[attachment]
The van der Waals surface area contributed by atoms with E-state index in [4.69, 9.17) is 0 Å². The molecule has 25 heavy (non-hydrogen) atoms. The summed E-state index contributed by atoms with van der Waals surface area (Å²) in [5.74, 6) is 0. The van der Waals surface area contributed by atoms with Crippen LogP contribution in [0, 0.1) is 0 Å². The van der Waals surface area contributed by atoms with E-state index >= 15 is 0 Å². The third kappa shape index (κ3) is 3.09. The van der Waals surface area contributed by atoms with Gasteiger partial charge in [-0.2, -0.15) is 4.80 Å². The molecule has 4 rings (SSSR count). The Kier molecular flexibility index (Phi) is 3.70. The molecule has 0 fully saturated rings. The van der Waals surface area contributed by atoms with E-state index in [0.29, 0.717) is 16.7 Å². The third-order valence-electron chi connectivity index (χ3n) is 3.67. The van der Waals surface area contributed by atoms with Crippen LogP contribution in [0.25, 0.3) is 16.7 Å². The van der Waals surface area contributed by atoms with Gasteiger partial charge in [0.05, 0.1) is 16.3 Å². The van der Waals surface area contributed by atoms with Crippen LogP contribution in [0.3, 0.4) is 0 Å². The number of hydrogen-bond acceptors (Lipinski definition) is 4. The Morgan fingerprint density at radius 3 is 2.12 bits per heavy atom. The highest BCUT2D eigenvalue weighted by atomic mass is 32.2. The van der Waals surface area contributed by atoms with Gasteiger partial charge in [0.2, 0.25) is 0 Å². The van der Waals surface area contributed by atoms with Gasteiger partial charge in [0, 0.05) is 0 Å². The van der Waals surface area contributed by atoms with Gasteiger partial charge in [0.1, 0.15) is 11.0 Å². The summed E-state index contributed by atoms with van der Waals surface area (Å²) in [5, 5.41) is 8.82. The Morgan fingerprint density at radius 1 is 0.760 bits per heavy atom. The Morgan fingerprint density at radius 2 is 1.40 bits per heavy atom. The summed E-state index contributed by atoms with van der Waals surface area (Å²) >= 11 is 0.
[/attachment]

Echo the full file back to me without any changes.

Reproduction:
The van der Waals surface area contributed by atoms with E-state index in [4.69, 9.17) is 0 Å². The molecule has 25 heavy (non-hydrogen) atoms. The summed E-state index contributed by atoms with van der Waals surface area (Å²) in [5.74, 6) is 0. The van der Waals surface area contributed by atoms with Crippen LogP contribution in [0, 0.1) is 0 Å². The van der Waals surface area contributed by atoms with E-state index >= 15 is 0 Å². The third kappa shape index (κ3) is 3.09. The van der Waals surface area contributed by atoms with Gasteiger partial charge in [-0.2, -0.15) is 4.80 Å². The molecule has 4 rings (SSSR count). The Kier molecular flexibility index (Phi) is 3.70. The molecule has 0 fully saturated rings. The van der Waals surface area contributed by atoms with E-state index in [0.29, 0.717) is 16.7 Å². The third-order valence-electron chi connectivity index (χ3n) is 3.67. The van der Waals surface area contributed by atoms with Crippen LogP contribution in [0.25, 0.3) is 16.7 Å². The van der Waals surface area contributed by atoms with Gasteiger partial charge in [0.05, 0.1) is 16.3 Å². The van der Waals surface area contributed by atoms with Crippen LogP contribution in [0.3, 0.4) is 0 Å². The number of hydrogen-bond acceptors (Lipinski definition) is 4. The Morgan fingerprint density at radius 3 is 2.12 bits per heavy atom. The highest BCUT2D eigenvalue weighted by atomic mass is 32.2. The van der Waals surface area contributed by atoms with Gasteiger partial charge in [0.2, 0.25) is 0 Å². The van der Waals surface area contributed by atoms with Gasteiger partial charge in [0, 0.05) is 0 Å². The van der Waals surface area contributed by atoms with Gasteiger partial charge in [0.1, 0.15) is 11.0 Å². The summed E-state index contributed by atoms with van der Waals surface area (Å²) in [5, 5.41) is 8.82. The Morgan fingerprint density at radius 1 is 0.760 bits per heavy atom. The Morgan fingerprint density at radius 2 is 1.40 bits per heavy atom. The summed E-state index contributed by atoms with van der Waals surface area (Å²) >= 11 is 0.